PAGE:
Cancer-germline gene expression in pediatric solid tumors using quantitative real-time PCR
Article first published online: 3 OCT 2006
Copyright © 2006 Wiley-Liss, Inc.
International Journal of Cancer
Volume 120, Issue 1, pages 67–74, 1 January 2007
How to Cite
Jacobs, J. F.M., Brasseur, F., Hulsbergen-van de Kaa, C. A., van de Rakt, M. W.M.M., Figdor, C. G., Adema, G. J., Hoogerbrugge, P. M., Coulie, P. G. and de Vries, I. J. M. (2007), Cancer-germline gene expression in pediatric solid tumors using quantitative real-time PCR. Int. J. Cancer, 120: 67–74. doi: 10.1002/ijc.22118
- Issue published online: 30 OCT 2006
- Article first published online: 3 OCT 2006
- Manuscript Accepted: 27 APR 2006
- Manuscript Received: 17 MAR 2006
- The Quality of Life Gala
- Stichting Vrienden van het Kinderoncologisch Centrum Zuid-Oost Nederland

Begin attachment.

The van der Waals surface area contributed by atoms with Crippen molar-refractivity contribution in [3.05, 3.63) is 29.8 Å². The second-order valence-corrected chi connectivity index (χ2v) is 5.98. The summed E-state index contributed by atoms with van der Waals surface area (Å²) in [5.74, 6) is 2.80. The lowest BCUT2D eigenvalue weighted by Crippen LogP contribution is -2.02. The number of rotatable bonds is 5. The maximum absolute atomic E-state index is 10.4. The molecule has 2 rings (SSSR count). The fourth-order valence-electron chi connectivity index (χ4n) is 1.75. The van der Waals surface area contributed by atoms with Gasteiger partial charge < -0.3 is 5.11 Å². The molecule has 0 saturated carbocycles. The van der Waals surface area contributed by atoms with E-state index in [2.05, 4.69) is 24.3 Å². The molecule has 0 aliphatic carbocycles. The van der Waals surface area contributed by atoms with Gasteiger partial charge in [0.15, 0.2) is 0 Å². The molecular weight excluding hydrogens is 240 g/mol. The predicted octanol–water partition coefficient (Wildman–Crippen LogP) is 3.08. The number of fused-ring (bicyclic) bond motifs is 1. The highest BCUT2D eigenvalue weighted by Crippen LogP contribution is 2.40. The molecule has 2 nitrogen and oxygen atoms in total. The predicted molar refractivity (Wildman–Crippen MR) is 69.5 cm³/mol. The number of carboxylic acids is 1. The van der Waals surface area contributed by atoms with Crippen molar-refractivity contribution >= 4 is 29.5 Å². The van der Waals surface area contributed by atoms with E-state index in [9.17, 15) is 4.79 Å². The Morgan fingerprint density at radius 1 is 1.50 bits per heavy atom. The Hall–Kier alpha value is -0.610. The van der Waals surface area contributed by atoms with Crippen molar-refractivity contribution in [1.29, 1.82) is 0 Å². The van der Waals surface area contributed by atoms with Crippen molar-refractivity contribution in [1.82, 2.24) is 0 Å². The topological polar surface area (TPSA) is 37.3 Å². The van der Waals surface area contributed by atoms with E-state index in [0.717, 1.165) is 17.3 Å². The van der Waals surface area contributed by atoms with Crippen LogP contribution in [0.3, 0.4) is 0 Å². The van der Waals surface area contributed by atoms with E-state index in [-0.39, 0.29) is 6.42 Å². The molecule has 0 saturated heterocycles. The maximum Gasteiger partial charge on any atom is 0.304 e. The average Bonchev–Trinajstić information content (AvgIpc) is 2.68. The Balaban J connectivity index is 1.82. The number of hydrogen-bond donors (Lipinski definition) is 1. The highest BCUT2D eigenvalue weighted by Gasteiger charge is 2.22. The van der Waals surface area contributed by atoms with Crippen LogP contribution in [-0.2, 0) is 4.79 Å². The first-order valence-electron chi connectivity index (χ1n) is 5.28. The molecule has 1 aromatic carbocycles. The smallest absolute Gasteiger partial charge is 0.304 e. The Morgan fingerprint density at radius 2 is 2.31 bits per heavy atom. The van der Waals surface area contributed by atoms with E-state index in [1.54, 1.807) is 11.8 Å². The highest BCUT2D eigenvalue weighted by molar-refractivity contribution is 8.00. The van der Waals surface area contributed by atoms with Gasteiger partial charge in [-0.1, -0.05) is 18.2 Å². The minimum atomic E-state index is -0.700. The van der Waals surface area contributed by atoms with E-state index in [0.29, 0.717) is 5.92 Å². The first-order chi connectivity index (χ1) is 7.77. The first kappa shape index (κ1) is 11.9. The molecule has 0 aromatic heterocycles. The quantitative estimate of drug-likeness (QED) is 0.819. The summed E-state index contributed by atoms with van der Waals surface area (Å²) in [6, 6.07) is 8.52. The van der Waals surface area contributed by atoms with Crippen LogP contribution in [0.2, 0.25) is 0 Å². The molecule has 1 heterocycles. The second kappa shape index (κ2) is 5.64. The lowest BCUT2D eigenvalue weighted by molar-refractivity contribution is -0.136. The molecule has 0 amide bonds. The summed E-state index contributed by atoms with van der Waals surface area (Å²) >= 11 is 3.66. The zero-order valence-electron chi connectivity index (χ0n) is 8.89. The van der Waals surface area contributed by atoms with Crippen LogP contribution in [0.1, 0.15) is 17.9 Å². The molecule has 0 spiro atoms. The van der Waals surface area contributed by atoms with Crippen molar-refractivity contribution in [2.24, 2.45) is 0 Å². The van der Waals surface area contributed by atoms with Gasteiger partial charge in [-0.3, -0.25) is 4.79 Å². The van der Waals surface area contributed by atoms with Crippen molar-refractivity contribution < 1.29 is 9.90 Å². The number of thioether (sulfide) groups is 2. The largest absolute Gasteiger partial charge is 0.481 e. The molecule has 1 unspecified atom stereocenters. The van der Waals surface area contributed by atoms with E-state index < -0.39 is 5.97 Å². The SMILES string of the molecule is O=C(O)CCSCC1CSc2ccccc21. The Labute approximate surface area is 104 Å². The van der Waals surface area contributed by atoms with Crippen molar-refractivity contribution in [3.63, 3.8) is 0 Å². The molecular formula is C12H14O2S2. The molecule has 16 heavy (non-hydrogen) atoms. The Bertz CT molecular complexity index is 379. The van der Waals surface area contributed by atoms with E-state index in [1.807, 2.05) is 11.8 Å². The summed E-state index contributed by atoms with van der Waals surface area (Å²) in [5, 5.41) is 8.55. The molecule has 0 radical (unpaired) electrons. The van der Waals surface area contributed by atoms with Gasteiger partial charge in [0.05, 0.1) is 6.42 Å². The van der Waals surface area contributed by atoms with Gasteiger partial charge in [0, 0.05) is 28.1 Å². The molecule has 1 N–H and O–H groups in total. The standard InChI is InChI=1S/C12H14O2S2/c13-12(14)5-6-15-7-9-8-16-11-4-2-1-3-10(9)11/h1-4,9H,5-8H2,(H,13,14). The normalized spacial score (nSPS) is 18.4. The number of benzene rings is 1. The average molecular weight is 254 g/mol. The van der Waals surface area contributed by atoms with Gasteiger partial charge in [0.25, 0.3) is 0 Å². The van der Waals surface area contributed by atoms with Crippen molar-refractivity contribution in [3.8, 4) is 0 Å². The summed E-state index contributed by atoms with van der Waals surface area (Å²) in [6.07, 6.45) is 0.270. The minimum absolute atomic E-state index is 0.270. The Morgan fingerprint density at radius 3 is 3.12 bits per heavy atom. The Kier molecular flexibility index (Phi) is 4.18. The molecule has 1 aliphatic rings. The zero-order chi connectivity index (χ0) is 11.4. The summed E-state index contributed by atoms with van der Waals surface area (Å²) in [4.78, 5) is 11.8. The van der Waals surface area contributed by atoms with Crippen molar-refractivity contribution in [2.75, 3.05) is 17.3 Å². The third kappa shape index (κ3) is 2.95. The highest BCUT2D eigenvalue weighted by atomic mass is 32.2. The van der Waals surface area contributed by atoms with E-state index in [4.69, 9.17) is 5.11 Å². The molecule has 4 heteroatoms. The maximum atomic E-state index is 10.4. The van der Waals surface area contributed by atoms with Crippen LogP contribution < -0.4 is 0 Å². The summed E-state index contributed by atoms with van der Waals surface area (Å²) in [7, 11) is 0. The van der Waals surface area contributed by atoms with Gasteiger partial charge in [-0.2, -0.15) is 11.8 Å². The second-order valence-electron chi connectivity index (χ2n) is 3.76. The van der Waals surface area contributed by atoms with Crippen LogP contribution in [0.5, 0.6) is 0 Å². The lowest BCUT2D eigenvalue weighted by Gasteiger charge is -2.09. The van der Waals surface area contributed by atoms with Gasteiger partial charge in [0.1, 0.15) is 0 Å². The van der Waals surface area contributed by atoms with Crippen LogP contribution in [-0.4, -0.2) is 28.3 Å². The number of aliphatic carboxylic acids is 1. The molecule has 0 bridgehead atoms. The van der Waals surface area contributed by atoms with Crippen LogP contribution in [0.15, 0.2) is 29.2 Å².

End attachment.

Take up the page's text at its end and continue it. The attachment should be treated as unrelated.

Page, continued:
Cancer-germline genes (CGGs) code for immunogenic antigens that are present on various human tumors but not on normal tissues. The importance of CGGs in cancer immunotherapy has led to detailed studies of their expression in a range of human tumors. We measured the levels of expression of 12 CGGs in various pediatric solid tumors to identify targets for therapeutic cancer vaccines. Quantitative real-time PCR (qPCR) was used to measure the expression of 8 MAGE genes and of genes LAGE-2/NY-ESO-1 and GAGE-1, 2, 8 in 9 osteosarcomas, 10 neuroblastomas, 12 rhabdomyosarcomas and 18 Ewing's sarcomas. Nine tumors were also examined by immunohistochemistry with monoclonal antibodies specific for the MAGE-A1, MAGE-A4 and NY-ESO-1 proteins. All osteosarcoma and 80% of neuroblastoma samples expressed several CGGs at high levels. Six of 12 rhabdomyosarcomas and 11 of 18 Ewing's sarcomas expressed at least one CGG. Immunohistochemistry data correlated well with qPCR results and showed a homogeneous protein distribution pattern in most positive tumors. No correlation was found between the levels of CGG expression in the tumors and clinicopathological parameters of the patients. Pediatric solid tumors express several CGGs, which encode antigens that could be targeted in therapeutic vaccination trials. Several CGGs of the MAGE, GAGE and LAGE families are coexpressed in a large proportion of osteosarcoma and neuroblastoma samples. Some rhabdomyosarcomas express several of these genes at high levels. Ewing's sarcomas have an overall low CGG expression. © 2006 Wiley-Liss, Inc.